byzantine's The X-Men #12 - The Origin of Professor X review

Stan Lee, Master of Suspense

The creators of the X-Men book seem to be doing some readers' request lately. Readers complain the Brotherhood is overused? So long Brotherhood. This issue seems to be an answer to the request of a specific fan, Barbara Hannah. Back in issue #10, her letter was requesting an origin story for Professor X. Well this is it.  
 
The previous issue ended with Cerebro locating a new threat starting an alarm call. Which startled Xavier and Scott. This issue follows directly from that scene. Hank, Jean, Robert and Warren respond to the alarm and enter Xavier's office. It is the first time they see or hear Cerebro. Cyclops tries to get them away but Xavier decide the time for secrecy has just ended.  
 
The rest of the issue is divided between flashback scenes and present-day scenes. The former  explain the shared origins of Xavier and his step-brother Cain Marko. The latter have the X-Men fortify the Mansion in preparation for an attack. Only for an attacking enemy to break in through all their defenses. 
 
In the flashback scenes there are several points of interest:  
*The very first panel of the flashbacks features a nuclear explosion at Alamogordo, New Mexico. An explosion whick kills Brian Xavier and leaves Kurt Marko with a broken arm. Naturally Alamogordo is an actual location, famous because of the Trinity test occuring in its vicinity on July 16, 1945. The very first testing of an atomic bomb and the birthplace of the so-called Atomic Age. Xavier claims that his powers are a result of "all the radiation my parents had been exposed to at the nuclear research center before I was born". Placing his birth in the 1930s or early 1940s and introducing the concept that nuclear energy causes mutations.  
**Sounds influenced by the novel "Children of the Atom" (1953) by Wilmar House Shiras: "A group of incredibly gifted children — all approximately the same age, all preternaturally intelligent, and all hiding their incredible abilities from a world they know will not understand them. These children were born to workers caught in an explosion at an atomic weapons facility, and orphaned just a few months after birth when their parents succumbed to delayed effects from the blast."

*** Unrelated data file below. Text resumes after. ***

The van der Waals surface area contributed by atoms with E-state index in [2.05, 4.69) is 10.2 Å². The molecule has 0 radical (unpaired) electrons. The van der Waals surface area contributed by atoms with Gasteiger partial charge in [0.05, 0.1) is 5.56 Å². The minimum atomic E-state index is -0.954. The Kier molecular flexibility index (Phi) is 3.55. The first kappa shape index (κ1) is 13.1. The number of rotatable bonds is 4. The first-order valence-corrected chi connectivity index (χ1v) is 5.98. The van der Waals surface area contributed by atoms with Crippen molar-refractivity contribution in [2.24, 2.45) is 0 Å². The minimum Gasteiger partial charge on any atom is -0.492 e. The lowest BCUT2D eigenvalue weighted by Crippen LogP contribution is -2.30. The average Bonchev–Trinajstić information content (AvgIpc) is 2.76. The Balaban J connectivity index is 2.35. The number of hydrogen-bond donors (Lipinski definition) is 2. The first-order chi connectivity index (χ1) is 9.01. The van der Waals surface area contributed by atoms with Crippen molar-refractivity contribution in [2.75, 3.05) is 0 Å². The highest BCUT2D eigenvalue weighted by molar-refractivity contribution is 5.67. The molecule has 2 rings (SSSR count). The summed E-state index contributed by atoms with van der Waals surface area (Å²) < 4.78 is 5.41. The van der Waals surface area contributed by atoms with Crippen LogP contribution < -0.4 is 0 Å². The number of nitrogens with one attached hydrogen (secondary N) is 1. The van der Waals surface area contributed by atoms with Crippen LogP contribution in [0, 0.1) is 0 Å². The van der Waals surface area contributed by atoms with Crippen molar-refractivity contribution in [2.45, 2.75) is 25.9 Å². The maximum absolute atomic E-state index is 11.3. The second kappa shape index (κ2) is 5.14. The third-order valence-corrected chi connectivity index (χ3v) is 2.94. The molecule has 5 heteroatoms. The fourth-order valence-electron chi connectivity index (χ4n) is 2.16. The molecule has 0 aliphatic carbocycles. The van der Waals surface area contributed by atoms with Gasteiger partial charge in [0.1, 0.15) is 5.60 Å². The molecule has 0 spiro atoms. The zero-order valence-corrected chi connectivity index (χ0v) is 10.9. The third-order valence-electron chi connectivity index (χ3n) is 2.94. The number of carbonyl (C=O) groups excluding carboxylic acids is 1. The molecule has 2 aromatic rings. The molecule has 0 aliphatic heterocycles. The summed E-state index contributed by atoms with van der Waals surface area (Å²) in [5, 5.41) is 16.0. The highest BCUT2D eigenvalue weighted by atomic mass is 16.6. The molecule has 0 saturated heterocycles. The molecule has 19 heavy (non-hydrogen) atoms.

*Kurt Marko is featured as a typical gold digger, marrying a rich widow to get his hand on the considerable Xavier estate. The tension between Kurt, his biological son Cain and young Xavier make for some decent drama. Particularly as Charles blaims Kurt for the death of his real father and Cain accuses him of murder. Cain accidentaly causing the death of his own father is another good dramatic scene. 
 
*We get a pretty good look at Charlie as a young man. Gifted scholar, award-winning star of American football and various track events and very effective unarmed combat practitioner. Even knocking down an enraged Cain who has troubles with being the inferior brother. Naturally he uses telepathy to anticipate the moves of opponents.  
 
*We also see the brothers fighting in the Korean War (1950-1953), where Cain deserts his position in mid-combat to seek a safe place to hide. Charles follows him to warn him that this would be a court-martial offense. He sees his brother transform at Cyttorak's temple, "the most mysterious of all the deities of black magic". (Also a minor crossover with Dr. Strange where Cyttorak's crimson bands are regularly featured). Next seeing him trapped under a mountain of debris. Xavier is content to abandon him there, hoping it will take years for the new Juggernaut to find a way out. To be honest, the scene establishes that Cain has a genuine reason to hate his step-brother. A family member abandoning you to your fate? Who would n't hate such a traitor? 
 
The present day scenes built the suspense as Juggernaut breaks through the best of the X-Men's defenses. A wall of ice as thick as concrete, electromagnetic force fields, enough sleeping gas to knock out a herd of elephants, a steel door thicker than the walls of a battleship. He barely notices as a long-missing brother is coming home. By the end of the issue he is clearly established as a force to be reckoned with. Nice work. Characterization may not be too deep but the set-up of brother versus brother is going to be refined in the following years. With additional explorations of their drama.

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